If you are adding multimedia, photos, slide presentations - etc - the process borders on being trivial. The tool seems to be set up for fairly complex books - textbooks - with chapters, sections, subsections, appendices, glossaries and so on. You could, in principle, create simpler books using it, but there is way too much stuff getting in your way. I was hoping for something that I could just important a Pages document and use it for adding bits and pieces rather than getting involved in a major project. This isn't it. This is so much easier to use than Adobe or other standard authoring tools that there just isn't any comparison. It is also $0 vs $a lot. Of course you don't have many options if you want to make money.
It seems very well suited for largish projects that a textbook maker might do. It also seems excellent for the sort of publications that some teachers might produce as their Summer projects - it is almost tailor made for that.
Well - almost well suited I should add. There are no provisions for collaboration and none for automation - both seriously important if you have more than one person involved and if you plan on regular updates or perhaps a serialization. Of course this is 1.0 and *every* 1.0 Apple product has been an outline of what eventually rolls out. Perhaps Apple wants to get people used to the simple tool rather than overwhelming them (how un-MS and un-Adobe!)
The iBooks 2 app, and I didn't get to play with it much as Sukie owns the family iPad, in conjunction with iTunes U strikes me more as a course syllabus tool rather than a simple book reader. You can, in theory, do a lot with it and it is much cheaper (free) than Blackboard which is a somewhat ugly and expensive, but nearly ubiquitous tool at many Universities. Apple may have something here for HSs and Universities - but I would wait for comments from the edu crowd before commenting more than I have.
Apple tends to start small and then grow products. There is a huge need for a simpler tool (yes - Pages can output ePub, but it isn't a real authoring tool for a book). It would probably be too much for Apple to just announce something like that now - plus the people who would benefit are those who are motivated to sell on Amazon. I suspect something will happen - perhaps it will be Pages '12 when that is finally announced. It isn't a great leap to see Apple doing this.
They need to add bits and pieces that would make this a better technical tool. That means LaTeX or similar support. They might also do something with Wolfram (a trusted source told me they have recently looked at buying Wolfram, but I have no idea what the status of that is - it certainly makes sense as it links in with Siri)
In the end Apple wants to sell hardware. I can't see many k12 schools jumping with the current book selection and shoes have to drop for that to improve. Maybe a year from now. I can imagine a boatload of teachers creating content for it this Summer though and that may be important. If I was making ebook textbook content I would certainly consider a branch and the basic port would be easy … making it dance much more difficult.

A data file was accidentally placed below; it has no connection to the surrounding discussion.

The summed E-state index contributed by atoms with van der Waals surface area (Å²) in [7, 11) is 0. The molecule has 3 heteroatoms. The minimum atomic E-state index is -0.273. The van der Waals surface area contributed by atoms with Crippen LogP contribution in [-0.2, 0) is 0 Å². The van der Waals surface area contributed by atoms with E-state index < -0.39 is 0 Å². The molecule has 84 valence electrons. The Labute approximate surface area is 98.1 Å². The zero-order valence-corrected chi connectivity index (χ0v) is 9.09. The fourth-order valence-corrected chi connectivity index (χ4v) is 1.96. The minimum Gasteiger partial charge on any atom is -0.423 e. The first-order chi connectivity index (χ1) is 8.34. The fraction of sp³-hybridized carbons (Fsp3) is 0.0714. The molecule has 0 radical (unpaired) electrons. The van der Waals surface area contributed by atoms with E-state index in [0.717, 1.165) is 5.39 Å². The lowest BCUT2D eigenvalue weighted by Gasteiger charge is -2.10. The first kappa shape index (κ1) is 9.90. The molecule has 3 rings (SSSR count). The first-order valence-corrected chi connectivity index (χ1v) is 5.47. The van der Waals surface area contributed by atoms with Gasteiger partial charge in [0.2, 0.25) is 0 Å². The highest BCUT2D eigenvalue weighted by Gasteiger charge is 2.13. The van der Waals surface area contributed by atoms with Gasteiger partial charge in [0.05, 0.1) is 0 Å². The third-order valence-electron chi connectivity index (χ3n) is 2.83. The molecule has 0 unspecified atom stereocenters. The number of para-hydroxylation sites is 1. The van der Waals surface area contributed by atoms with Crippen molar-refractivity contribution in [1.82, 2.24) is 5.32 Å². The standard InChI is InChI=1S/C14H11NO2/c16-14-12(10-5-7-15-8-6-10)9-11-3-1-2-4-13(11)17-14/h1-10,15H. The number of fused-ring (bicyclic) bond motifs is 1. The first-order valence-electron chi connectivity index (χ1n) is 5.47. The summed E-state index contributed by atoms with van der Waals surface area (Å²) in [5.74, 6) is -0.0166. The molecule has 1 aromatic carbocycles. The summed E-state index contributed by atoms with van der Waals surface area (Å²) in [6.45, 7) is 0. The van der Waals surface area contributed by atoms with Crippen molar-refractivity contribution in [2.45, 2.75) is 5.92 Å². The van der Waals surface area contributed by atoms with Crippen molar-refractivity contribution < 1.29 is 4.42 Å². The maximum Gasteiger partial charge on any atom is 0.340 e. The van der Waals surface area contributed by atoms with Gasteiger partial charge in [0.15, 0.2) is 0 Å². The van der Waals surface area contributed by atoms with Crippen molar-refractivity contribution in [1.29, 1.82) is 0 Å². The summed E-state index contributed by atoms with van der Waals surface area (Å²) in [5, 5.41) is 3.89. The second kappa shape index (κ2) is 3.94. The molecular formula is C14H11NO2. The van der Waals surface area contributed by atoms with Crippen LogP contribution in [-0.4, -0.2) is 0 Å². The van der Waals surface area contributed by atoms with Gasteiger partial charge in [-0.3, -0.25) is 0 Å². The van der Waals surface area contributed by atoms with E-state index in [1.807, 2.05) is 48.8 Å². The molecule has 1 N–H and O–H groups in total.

The iTunes U part is potentially big and college students would be the ones buying the iPads rather than school districts. There is a chance for some disruption here and the price of college texts is high enough that an iPad would pay for itself if you could get half of your books this way. The openness of iTunes U and the universities offering free courseware is such that it would be very attractive for lifelong learners - I will certainly be using this part of it.
The K12 piece requires a cheaper iPad. It appears that the iPad2 will continue to be sold - and that would be Apples standard pattern - iPods and iOS devices traditionally see version 2 models sold at a lower price point when version 3 is announced. If history is a guide I would expect a $349 price.. Apple may also add a stripper with limited memory (the additional memory isn't expensive, but it is an easy way to create a bump) or possible not having the camera - for $249 or $299. If it was featureless enough - say 8 GB RAM and no camera, the $349 regular iPad 2 would still sell well along with the $499 iPad 3 (picking arbitrary numbers). Of course pure speculation - but Apple needs to announce a cheap edu model and the announcement has to fit the k12 procurement cycle.
It strikes me this could be a powerful tool for eMagazines. Not what currently exists, but the basic bits and pieces are there.
There is a lot of promise, but there are some big holes that need filling before it is a real offering. My guess is the holes are not there out of cluelessness….
I welcome what Apple has done. They are doing it primarily to make money, but it may ignite a competition to come up with something - one of the basic cogs of education - that better. That is exciting.
And if you want to make a difference in your own visual thinking as well as that of your kids or students I strongly recommend learning a bit of art - just basic sketching. Mine is self taught and crude, but has proven to be enormously powerful. I frequently use it as a repeatable entry point for achieving “flow”. It is a shame that art and music (also very important for thinking - more on that in a post to come) are not taught much these days. These are important tools for learning how to “connect the dots”.
1 I talked to the guy who runs the company that made the slate boards. The last of the breed in the US and most of their business came from math and physics departments. I assume if I hadn’t discovered the feel of a good piece of slate as an undergrad I would have come to love white boards and the smell of magic markers.
2 Paper and pencils are a very personal thing. Mostly I use art sketchpads, but I also love bound notebooks from Field Notes. They have fine pencils too, but you need some sharpening technique. pencilrevolution is good resource for all things pencil.